Thus, when Canadians first started consuming cannabis products they did so as easily accessible commercial medicines or, what we would call today, natural health products. However, by the 1920s, largely through advocacy by Prohibitionists, cannabis became more analogized to alcohol than a natural health product. While the production and consumption of alcohol was eventually re-legalized, the establishment of a category of illegal psychoactive plant-based drugs remained, with subsequent plants, fungi and chemical preparations joining cannabis in illegality.
There are a number of similarities and differences between alcohol, tobacco and natural health products that are cited when analogizing them to cannabis.
Legal psychoactive commodities can range from those that society considers relatively innocuous, such as foods and beverages that may contain caffeine, casein, or various sugars, to more risky medically-active natural health products, to the main legal psychoactive commodities of alcohol and tobacco, which are generally recognized as often involving significant social and individual harms (Nutt et al, 2010).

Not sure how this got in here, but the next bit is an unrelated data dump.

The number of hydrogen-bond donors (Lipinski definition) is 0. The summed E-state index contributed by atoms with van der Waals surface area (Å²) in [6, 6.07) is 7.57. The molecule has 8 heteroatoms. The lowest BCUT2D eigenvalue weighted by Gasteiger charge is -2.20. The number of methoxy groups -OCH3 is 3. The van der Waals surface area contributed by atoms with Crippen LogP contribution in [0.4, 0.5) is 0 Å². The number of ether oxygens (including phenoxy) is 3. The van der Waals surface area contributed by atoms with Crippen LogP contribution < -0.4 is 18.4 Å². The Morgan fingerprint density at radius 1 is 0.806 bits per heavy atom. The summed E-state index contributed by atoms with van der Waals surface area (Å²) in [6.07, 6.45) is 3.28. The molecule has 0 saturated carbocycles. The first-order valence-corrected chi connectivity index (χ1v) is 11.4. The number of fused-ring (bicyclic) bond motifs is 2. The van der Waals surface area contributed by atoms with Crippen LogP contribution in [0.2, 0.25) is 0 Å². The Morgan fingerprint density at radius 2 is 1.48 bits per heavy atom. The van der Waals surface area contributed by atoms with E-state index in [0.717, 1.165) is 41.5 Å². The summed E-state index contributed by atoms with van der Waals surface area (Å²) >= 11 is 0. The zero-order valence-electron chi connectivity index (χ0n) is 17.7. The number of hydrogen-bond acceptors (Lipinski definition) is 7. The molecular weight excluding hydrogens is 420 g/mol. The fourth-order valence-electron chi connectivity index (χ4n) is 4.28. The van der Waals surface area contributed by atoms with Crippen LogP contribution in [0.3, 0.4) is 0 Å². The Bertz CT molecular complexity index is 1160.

Drawing analogies between alcohol and cannabis is common, particularly when less restrictive cannabis policy positions are advanced during public legalization or decriminalization discussions.
- Alcohol is very commonly used. Use is common both in terms of the proportion of the overall Canadian population that has consumed alcohol, as well as the number of people whose cultural heritage has traditionally included the consumption of alcohol as a social or religious practice. The pre-Colonial historic use of alcohol tended to be concentrated in Europe, Africa, parts of Asia, and South America. Close to 90% of Canadians have used alcohol during their lifetimes, with about 76% of Canadians 15 years and older having used it in 2013 (Health Canada, 2015). Alcohol is consumed and advertised openly for consumption in many in-door establishments, and is consumed in private, with outdoor consumption often being socially and legally restricted.